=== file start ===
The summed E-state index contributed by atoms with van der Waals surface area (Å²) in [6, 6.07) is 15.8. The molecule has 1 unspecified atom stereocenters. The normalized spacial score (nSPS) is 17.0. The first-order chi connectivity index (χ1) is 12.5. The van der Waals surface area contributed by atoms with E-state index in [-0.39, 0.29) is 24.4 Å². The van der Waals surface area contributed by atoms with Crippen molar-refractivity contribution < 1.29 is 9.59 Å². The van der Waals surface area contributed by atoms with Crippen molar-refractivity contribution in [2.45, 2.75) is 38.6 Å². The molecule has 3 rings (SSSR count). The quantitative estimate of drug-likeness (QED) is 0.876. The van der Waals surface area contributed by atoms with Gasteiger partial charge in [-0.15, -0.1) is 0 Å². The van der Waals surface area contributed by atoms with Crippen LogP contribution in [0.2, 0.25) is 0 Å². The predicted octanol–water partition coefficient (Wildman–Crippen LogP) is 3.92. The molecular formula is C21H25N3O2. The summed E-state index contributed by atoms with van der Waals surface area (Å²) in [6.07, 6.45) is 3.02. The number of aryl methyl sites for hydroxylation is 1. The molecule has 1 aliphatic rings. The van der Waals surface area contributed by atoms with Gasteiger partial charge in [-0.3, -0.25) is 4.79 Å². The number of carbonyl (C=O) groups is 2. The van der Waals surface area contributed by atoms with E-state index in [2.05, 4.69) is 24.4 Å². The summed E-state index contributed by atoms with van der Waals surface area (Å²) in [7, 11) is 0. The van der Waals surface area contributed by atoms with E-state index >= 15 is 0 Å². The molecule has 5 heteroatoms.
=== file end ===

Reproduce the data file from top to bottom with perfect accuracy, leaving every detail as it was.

The summed E-state index contributed by atoms with van der Waals surface area (Å²) in [6, 6.07) is 15.8. The molecule has 1 unspecified atom stereocenters. The normalized spacial score (nSPS) is 17.0. The first-order chi connectivity index (χ1) is 12.5. The van der Waals surface area contributed by atoms with E-state index in [-0.39, 0.29) is 24.4 Å². The van der Waals surface area contributed by atoms with Crippen molar-refractivity contribution < 1.29 is 9.59 Å². The van der Waals surface area contributed by atoms with Crippen molar-refractivity contribution in [2.45, 2.75) is 38.6 Å². The molecule has 3 rings (SSSR count). The quantitative estimate of drug-likeness (QED) is 0.876. The van der Waals surface area contributed by atoms with Gasteiger partial charge in [-0.15, -0.1) is 0 Å². The van der Waals surface area contributed by atoms with Crippen LogP contribution in [0.2, 0.25) is 0 Å². The predicted octanol–water partition coefficient (Wildman–Crippen LogP) is 3.92. The molecular formula is C21H25N3O2. The summed E-state index contributed by atoms with van der Waals surface area (Å²) in [6.07, 6.45) is 3.02. The number of aryl methyl sites for hydroxylation is 1. The molecule has 1 aliphatic rings. The van der Waals surface area contributed by atoms with Gasteiger partial charge in [-0.3, -0.25) is 4.79 Å². The number of carbonyl (C=O) groups is 2. The van der Waals surface area contributed by atoms with E-state index in [2.05, 4.69) is 24.4 Å². The summed E-state index contributed by atoms with van der Waals surface area (Å²) in [7, 11) is 0. The van der Waals surface area contributed by atoms with E-state index >= 15 is 0 Å². The molecule has 5 heteroatoms.